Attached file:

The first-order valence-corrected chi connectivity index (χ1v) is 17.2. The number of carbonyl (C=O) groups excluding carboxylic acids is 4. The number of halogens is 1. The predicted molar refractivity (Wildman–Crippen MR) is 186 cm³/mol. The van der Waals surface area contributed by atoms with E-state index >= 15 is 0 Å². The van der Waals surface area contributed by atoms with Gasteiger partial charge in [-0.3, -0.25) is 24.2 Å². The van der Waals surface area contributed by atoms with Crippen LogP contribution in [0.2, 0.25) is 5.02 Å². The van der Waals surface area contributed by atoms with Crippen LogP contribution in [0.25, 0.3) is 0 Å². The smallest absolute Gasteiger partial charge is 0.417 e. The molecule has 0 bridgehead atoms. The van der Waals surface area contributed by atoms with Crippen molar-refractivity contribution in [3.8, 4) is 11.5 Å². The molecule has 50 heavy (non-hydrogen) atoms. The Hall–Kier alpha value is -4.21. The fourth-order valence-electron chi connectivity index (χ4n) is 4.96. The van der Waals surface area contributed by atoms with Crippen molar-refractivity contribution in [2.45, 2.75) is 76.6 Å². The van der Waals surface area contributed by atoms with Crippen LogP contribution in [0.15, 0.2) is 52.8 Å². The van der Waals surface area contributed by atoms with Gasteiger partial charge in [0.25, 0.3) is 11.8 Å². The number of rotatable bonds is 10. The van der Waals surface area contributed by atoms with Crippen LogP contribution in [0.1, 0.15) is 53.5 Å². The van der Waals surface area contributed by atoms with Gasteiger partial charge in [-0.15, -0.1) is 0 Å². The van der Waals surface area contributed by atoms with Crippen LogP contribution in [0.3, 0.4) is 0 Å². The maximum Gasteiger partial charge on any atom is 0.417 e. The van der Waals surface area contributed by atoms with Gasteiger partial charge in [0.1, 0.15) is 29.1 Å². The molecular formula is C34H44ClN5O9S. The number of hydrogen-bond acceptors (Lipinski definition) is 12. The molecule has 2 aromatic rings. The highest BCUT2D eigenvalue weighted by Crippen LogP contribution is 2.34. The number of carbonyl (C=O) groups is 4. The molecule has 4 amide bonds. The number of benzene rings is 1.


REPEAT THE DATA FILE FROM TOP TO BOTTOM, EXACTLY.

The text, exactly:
The first-order valence-corrected chi connectivity index (χ1v) is 17.2. The number of carbonyl (C=O) groups excluding carboxylic acids is 4. The number of halogens is 1. The predicted molar refractivity (Wildman–Crippen MR) is 186 cm³/mol. The van der Waals surface area contributed by atoms with E-state index >= 15 is 0 Å². The van der Waals surface area contributed by atoms with Gasteiger partial charge in [-0.3, -0.25) is 24.2 Å². The van der Waals surface area contributed by atoms with Crippen LogP contribution in [0.2, 0.25) is 5.02 Å². The van der Waals surface area contributed by atoms with Crippen LogP contribution in [0.25, 0.3) is 0 Å². The smallest absolute Gasteiger partial charge is 0.417 e. The molecule has 0 bridgehead atoms. The van der Waals surface area contributed by atoms with Crippen molar-refractivity contribution in [3.8, 4) is 11.5 Å². The molecule has 50 heavy (non-hydrogen) atoms. The Hall–Kier alpha value is -4.21. The fourth-order valence-electron chi connectivity index (χ4n) is 4.96. The van der Waals surface area contributed by atoms with Crippen molar-refractivity contribution in [2.45, 2.75) is 76.6 Å². The van der Waals surface area contributed by atoms with Crippen LogP contribution in [0.15, 0.2) is 52.8 Å². The van der Waals surface area contributed by atoms with Gasteiger partial charge in [0.25, 0.3) is 11.8 Å². The number of rotatable bonds is 10. The van der Waals surface area contributed by atoms with Crippen LogP contribution in [0.1, 0.15) is 53.5 Å². The van der Waals surface area contributed by atoms with Gasteiger partial charge in [-0.15, -0.1) is 0 Å². The van der Waals surface area contributed by atoms with Crippen LogP contribution in [0.3, 0.4) is 0 Å². The maximum Gasteiger partial charge on any atom is 0.417 e. The van der Waals surface area contributed by atoms with Gasteiger partial charge in [0.1, 0.15) is 29.1 Å². The molecular formula is C34H44ClN5O9S. The number of hydrogen-bond acceptors (Lipinski definition) is 12. The molecule has 2 aromatic rings. The highest BCUT2D eigenvalue weighted by Crippen LogP contribution is 2.34. The number of carbonyl (C=O) groups is 4. The molecule has 4 amide bonds. The number of benzene rings is 1.